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Anna Zorina Gallery is pleased to announce Forever Is Twice As Long From The Ground, the Gallery’s second solo exhibition with Azikiwe Mohammed. Mohammed's practice centers on creating an alternative space for people of color. His paintings, objects, videos and installations act as celebrations of Black continuance. He shares rich and vibrant offerings of comfort food and othered moments of leisure that touch on a nerve that is joyful, nostalgic and intimate.

How far away is a future that has already come, that we are currently living inside of. Has it always been the future or is it now a horizon that we look back upon and act inside of. The promise of the flying car to take us to places lacking that which concerns us here was a lie, a distraction from the ground that we have neglected. There were never any Black people in The Jetsons. We have been forced to till this American ground with no break until a break was forced and when that time came everything got set on fire. We now know what a break looks like and I doubt we will ever be allowed one again. We are living in the after break time. What are the options for us now that the question has been answered. The future has never existed, The Duke died with Isaac Hayes and as the cities collapse under the weight of a failed system of false structures we look to the ground tilled and trade iron for grass. The shadows cast from street lamps are a predictable mirror while the same cast from trees breathe with the wind. A train set thru the woods leaves the same trail of smoke as a wildfire.  What is our present if not someone else's future that didn't happen. What is the future if not a past we leave for others. We are living past the times of steel and as we exist in this new space, looking upward and out, may we remember that Forever is twice as long when you're looking up from the ground.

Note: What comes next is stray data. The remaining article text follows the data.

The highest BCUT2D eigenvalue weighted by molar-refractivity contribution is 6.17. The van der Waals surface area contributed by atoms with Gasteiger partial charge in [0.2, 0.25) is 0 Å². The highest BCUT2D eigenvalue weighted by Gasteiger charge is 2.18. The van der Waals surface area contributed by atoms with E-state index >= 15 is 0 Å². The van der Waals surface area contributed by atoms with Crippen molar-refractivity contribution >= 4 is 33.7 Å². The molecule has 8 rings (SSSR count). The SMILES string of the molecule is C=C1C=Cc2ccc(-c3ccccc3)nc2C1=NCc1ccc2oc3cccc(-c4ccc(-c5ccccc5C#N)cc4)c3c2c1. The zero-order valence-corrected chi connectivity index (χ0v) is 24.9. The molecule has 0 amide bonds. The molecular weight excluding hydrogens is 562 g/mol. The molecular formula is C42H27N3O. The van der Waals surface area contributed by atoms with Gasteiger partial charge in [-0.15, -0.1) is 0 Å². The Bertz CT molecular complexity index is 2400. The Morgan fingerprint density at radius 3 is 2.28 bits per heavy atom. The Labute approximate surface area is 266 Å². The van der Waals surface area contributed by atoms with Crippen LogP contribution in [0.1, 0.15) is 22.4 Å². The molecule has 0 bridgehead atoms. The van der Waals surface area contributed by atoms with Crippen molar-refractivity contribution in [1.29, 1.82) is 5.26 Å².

AZIKIWE MOHAMMED (b. 1983, New York, NY) graduated from Bard College in 2005 with a BFA in photography and fine arts. Mohammed received the Art Matters Grant in 2015; the Rema Hort Mann Emerging Artist Grant in 2016 and the Rauschenberg Artists Fund Grant in 2021. He is an alumnus of Pioneer Works in Brooklyn, New York;  Wassaic Project in Wassaic, New York and Mana Contemporary Residency in Jersey City, New Jersey. His work has been featured in notable publications including New York Times, VICE, I-D, Artforum, Forbes, BOMB and Hyperallergic. Mohammed has presented a number of solo exhibitions in venues including the Yeh Art Gallery at St. John University; Elijah Wheat Showroom, Newburgh, New York; Knockdown Center, Maspeth, New York; SCAD Museum of Art, Savannah, Georgia; Mindy Solomon Gallery, Miami, Florida; Ace Hotel Chicago, Illinois; IDIO Gallery, Brooklyn, New York; Long Gallery, Harlem, New York; as well as multiple solo offerings at Spring Break Art Show, New York. He has participated in group exhibitions at Crystal Bridges Museum, Bentonville, Arkansas; MoMa PS1, Queens, New York; Antenna Gallery, New Orleans, Louisiana; Charlie James Gallery, Los Angeles, California and the Studio Museum in Harlem, New York, among others. He lives in New York and currently has his studio at Mana Contemporary.

For further information, please contact Marie Nyquist at 212-243-2100,
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